London Eurovision Party 2012 review

The London Eurovision Party returned to the bunker of the Shadow Lounge last night. Seven of this year’s acts performed live. As with the Amsterdam event, all of them showed an ability to sing and work the stage decently enough, though some shone more than others.

A look back at last year’s article is a reminder that one shouldn’t get too carried away on the basis of a couple of hundred fans getting over-excited at these events. For example, Poli Genova put up a barnstorming performance last year, but this didn’t change the difficulty in qualifying with a rock song in Bulgarian. Meanwhile the Romanian entry that received a muted response sailed through its semi in the very different context of the Eurovision stage.

Bearing that in mind, here’s how last night’s acts shaped up.

We started with Slovenia’s Eva Boto. Vocally she was better than I had expected, after some mixed reports from Amsterdam and my own minor doubts based on her national final performance, which I expressed in my article on the Serbian entry. ‘Verjamem’ felt like it took a long time to get going, however, although I have to admit it’s not my cup of tea anyway.

It was also a hindrance having this placed next to the following act, Portugal’s Filipa Sousa with the rather similar ‘Vida Minha’. Filipa did a great job of selling this number, and is an excellent vocalist. There’s no getting away from her rather dated, insipid song, however, which is a cod-Balkan ballad (written by Croatian Andrej Babic) in a semi-final stuffed with Balkan ballads already.

Neither Portugal nor Slovenia have great draws in the second heat, and whilst both have some televoting allies to rely on, these points will not be nearly enough in themselves. Therefore, both require neutral televoters and juries to show some interest, which will be difficult when both songs fail to stand out from the crowd. Slovenia has more of a chance of doing so, but it won’t be easy.

This was our first chance to catch Valentina Monetta sing ‘The Social Network Song’ without miming. Actually, she’s a very assured vocalist, and I’d love to say that her live interpretation lifted the song from laughable nursery rhyme to a higher plane, but like I say, she’s an assured vocalist, not a miracle worker.

The UK crowd loved it anyway, lapping up its repeat performance with many admitting it was their guilty pleasure. There’s no saving the Brits when it comes to Eurovision cheese. Were it in the final, I’m convinced that the UK would give it some televote points; alas, it won’t be there.

Hungary’s Compact Disco present quite a quandary for punters. ‘Sound of Our Hearts’ is a strong song in its studio incarnation, and the kind of thing that juries could latch on to. Everything about its presentation in the national final was flat, however, hence its outsider status.

Yet the lead singer’s vocals are better than he showed back then, though they take a verse or so to warm up. I didn’t have too many problems with his supposed lack of charisma either, although the problem for any band on the Eurovision stage is always going to be a tendency to look rather static – I can’t see Mr Compact Disco combining his song with the 100m dash like his Danish counterpart last year. He doesn’t look as athletic, though it might literally allow us to hear the sound of his heart.

So here we have a strong song that on this evidence is not sung badly and offers the only straight-down-the-line entry among the final five drawn in the first semi – it’s surrounded by the Russian grannies, the Austrian Trackshittaz, the Moldovan trumpet boy and Jedward. Its qualification chances cannot be discounted, even though many have previously written Compact Disco off on the basis of their national final performance.

Meanwhile, I’ve been busy laying France’s Anggun in the top 10 market. Cute and lovely though she seemed, there was nothing I saw in her performance of ‘Echo (You and I)’ to worry me that my money is at risk.

It’s not an easy song to get right live with plenty of notes requiring modulation. She was adequate at best but has problems sustaining notes and modulating, which is not going to lift this song anywhere near the top half of the scoreboard from a poor draw of nine in the final.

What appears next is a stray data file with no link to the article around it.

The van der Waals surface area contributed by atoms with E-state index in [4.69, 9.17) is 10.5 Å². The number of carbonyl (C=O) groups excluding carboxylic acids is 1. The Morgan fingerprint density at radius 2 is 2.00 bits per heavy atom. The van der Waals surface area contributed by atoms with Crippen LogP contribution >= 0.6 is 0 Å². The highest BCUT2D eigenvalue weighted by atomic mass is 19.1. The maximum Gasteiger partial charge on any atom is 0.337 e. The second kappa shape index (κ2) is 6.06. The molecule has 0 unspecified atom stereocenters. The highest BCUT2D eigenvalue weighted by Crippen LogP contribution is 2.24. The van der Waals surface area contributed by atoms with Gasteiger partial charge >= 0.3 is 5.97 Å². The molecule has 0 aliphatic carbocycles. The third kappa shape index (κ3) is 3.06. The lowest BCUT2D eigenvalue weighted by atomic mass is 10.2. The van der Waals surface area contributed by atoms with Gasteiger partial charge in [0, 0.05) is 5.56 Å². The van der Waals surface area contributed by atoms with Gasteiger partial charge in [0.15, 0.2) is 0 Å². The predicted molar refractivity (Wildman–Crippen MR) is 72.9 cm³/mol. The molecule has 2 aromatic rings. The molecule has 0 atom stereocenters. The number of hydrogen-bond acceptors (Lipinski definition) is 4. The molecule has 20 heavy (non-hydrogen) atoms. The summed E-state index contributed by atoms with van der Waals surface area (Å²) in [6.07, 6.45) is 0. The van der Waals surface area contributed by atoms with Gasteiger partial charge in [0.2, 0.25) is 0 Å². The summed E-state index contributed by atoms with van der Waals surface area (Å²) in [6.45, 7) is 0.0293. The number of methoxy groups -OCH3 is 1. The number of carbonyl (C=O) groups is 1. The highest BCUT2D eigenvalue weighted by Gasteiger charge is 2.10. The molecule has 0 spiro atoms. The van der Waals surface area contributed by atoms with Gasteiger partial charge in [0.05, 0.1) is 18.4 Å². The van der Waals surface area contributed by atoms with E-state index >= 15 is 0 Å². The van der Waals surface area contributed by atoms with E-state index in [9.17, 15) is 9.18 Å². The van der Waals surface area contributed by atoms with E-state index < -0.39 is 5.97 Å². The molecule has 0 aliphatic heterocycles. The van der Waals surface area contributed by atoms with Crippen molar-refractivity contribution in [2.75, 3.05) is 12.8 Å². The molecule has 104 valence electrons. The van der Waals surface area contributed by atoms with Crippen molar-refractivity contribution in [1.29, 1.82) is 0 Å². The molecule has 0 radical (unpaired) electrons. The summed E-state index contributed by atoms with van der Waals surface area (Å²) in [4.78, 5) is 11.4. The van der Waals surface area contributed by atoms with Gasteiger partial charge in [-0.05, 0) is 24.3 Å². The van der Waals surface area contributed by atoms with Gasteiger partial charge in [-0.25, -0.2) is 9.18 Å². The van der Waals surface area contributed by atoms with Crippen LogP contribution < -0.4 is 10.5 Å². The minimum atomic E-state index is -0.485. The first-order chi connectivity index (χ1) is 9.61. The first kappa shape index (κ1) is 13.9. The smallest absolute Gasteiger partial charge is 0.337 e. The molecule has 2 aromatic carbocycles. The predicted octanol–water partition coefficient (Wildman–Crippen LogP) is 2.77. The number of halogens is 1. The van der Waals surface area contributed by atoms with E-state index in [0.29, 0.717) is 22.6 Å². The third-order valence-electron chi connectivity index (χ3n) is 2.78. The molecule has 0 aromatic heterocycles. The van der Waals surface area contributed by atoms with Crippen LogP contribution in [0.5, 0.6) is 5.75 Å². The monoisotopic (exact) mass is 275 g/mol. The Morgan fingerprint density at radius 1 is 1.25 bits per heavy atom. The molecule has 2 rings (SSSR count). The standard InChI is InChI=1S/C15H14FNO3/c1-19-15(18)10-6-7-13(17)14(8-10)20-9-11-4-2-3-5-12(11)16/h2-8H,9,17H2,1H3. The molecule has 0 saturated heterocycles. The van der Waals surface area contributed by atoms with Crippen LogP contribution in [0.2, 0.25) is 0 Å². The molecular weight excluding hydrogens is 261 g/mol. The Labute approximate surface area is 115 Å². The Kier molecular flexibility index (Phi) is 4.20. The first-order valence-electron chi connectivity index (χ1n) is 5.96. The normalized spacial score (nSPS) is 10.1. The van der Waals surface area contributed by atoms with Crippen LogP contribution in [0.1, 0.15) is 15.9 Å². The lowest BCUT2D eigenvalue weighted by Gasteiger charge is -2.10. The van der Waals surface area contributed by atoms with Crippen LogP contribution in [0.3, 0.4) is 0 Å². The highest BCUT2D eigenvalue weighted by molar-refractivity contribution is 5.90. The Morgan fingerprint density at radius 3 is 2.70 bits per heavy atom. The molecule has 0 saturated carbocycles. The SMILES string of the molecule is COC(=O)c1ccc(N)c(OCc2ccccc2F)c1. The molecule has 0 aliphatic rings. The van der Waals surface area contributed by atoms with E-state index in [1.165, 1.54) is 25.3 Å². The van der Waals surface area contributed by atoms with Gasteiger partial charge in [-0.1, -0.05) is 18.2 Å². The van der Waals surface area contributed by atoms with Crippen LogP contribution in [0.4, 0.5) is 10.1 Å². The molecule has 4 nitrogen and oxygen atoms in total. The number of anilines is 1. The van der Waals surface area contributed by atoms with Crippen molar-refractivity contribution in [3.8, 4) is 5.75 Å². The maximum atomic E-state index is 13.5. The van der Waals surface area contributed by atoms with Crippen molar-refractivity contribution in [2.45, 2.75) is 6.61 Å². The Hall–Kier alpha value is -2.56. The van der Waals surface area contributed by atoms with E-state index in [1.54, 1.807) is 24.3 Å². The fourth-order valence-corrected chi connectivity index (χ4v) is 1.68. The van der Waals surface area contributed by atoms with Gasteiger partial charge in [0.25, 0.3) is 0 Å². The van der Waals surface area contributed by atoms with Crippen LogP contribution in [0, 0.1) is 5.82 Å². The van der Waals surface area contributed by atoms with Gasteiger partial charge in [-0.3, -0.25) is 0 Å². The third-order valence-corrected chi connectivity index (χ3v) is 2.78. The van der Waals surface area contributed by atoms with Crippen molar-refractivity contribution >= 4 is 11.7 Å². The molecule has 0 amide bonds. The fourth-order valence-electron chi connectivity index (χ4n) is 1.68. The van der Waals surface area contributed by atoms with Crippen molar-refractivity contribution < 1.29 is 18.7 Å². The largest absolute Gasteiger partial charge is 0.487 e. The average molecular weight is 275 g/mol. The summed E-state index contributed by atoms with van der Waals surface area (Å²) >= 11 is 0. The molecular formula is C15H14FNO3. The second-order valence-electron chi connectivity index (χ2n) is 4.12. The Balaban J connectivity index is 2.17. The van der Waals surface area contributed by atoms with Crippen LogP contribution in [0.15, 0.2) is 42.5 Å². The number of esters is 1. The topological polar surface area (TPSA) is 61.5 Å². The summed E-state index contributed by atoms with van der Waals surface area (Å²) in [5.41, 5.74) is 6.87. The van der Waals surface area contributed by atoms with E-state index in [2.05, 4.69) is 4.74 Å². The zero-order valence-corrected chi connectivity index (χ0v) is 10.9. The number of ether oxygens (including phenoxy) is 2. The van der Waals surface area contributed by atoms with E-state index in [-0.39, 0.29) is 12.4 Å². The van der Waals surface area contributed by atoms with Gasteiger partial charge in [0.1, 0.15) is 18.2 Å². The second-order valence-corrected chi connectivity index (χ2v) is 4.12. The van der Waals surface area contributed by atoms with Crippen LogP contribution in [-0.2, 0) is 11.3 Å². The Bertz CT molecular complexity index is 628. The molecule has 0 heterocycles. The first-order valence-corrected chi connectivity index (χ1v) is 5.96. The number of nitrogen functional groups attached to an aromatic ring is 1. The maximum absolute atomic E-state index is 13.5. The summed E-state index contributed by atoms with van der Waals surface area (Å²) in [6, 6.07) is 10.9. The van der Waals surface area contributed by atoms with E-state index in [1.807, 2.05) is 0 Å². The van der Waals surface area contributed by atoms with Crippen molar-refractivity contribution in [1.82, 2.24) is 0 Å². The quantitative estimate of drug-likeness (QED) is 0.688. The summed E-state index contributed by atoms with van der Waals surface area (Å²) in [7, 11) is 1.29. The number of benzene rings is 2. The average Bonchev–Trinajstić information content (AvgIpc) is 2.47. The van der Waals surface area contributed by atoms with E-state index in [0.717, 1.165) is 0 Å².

Next came Sabina Babayeva for hosts Azerbaijan. There has been some disagreement about her vocal acrobatics in our comments section. I can tell you that she was very strong here, and made me think I had been a little too pessimistic in my recent analysis of her chances. Her rendition of ‘When The Music Dies’ was easily the best package of the evening so far – by a country mile.

Until Macedonia’s Kaliopi came on stage. I was rather blown away by her actually, and I wasn’t the only one. If there’s any justice, ‘Crno i Belo’ will qualify though Eurovision has nothing to do with justice, it’s all about cold, hard points. Kaliopi has to do it from the nightmare draw of two in the second semi, from where it will struggle to win over neutral televoters. Macedonia does have six allies to rely on, however: Turkey and Bulgaria as well as the four other former Yugoslav republics. That’s not a bad televote start, and I’m imagining some jury love for her too.

Macedonia hasn’t qualified since the two-semi system was introduced in 2008, though it’s worth remembering that tenth-place results in the 2008 and 2009 semis would have been enough to get through under this year’s system. At the time, a rule was in place that allowed the televote top nine in followed by the best jury scorer among the rest. It would be nice to see that story flipped on its head, with the juries helping Kaliopi to squeeze into the final, and I think that’s a possibility.

She was a fitting final act before the DJ got the fanboys on the small, crowded dancefloor – the other compact disco of the night. Agree or disagree with anything in this article? Do let us know in the comments section below.

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12 comments to London Eurovision Party 2012 review

  • Justin

    Dan, I have to say I was – to varying degrees – impressed with all the acts last night.

    You are quite right – Eva Boto is very charming but the song takes an age to get going and the audience were getting impatient by the time action started. Shame but its only boderline qualifier for me.

    Anngun was the surprise of the night – she went down really well. She looked and sounded amazing. But the positive reaction was more I suspect to do with a party crowd enjoying one of the few upbeat numbers of the evening.

    Sabina Babeyeva was rock solid – although all my friends said that it was a rip off of ‘Stop’ (by Sam Brown – I think). She does have an annoying habit of adding additional words here and there – and there was a little bit of vocal acrobatics here too if I remember correctly. She really needs to cut this out on the big night.